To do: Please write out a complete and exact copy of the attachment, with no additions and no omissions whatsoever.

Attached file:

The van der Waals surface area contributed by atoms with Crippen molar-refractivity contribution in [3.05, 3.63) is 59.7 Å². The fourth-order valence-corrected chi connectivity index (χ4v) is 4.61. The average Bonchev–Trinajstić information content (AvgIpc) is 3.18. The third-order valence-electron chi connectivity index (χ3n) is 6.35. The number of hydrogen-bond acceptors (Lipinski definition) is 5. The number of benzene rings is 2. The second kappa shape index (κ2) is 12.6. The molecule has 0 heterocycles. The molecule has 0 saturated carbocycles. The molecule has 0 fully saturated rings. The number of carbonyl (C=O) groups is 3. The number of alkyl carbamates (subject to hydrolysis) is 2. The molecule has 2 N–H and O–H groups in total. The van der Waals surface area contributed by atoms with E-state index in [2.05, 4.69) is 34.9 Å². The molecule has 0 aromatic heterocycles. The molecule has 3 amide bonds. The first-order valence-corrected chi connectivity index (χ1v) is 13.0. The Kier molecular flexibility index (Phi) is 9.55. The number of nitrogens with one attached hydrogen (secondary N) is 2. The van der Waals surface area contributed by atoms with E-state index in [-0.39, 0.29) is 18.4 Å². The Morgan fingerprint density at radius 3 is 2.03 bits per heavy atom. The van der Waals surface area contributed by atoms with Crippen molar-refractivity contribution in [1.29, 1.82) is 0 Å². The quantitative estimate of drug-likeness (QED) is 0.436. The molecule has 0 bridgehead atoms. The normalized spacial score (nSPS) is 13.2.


The van der Waals surface area contributed by atoms with Crippen molar-refractivity contribution in [3.05, 3.63) is 59.7 Å². The fourth-order valence-corrected chi connectivity index (χ4v) is 4.61. The average Bonchev–Trinajstić information content (AvgIpc) is 3.18. The third-order valence-electron chi connectivity index (χ3n) is 6.35. The number of hydrogen-bond acceptors (Lipinski definition) is 5. The number of benzene rings is 2. The second kappa shape index (κ2) is 12.6. The molecule has 0 heterocycles. The molecule has 0 saturated carbocycles. The molecule has 0 fully saturated rings. The number of carbonyl (C=O) groups is 3. The number of alkyl carbamates (subject to hydrolysis) is 2. The molecule has 2 N–H and O–H groups in total. The van der Waals surface area contributed by atoms with E-state index in [2.05, 4.69) is 34.9 Å². The molecule has 0 aromatic heterocycles. The molecule has 3 amide bonds. The first-order valence-corrected chi connectivity index (χ1v) is 13.0. The Kier molecular flexibility index (Phi) is 9.55. The number of nitrogens with one attached hydrogen (secondary N) is 2. The van der Waals surface area contributed by atoms with E-state index in [-0.39, 0.29) is 18.4 Å². The Morgan fingerprint density at radius 3 is 2.03 bits per heavy atom. The van der Waals surface area contributed by atoms with Crippen molar-refractivity contribution in [1.29, 1.82) is 0 Å². The quantitative estimate of drug-likeness (QED) is 0.436. The molecule has 0 bridgehead atoms. The normalized spacial score (nSPS) is 13.2.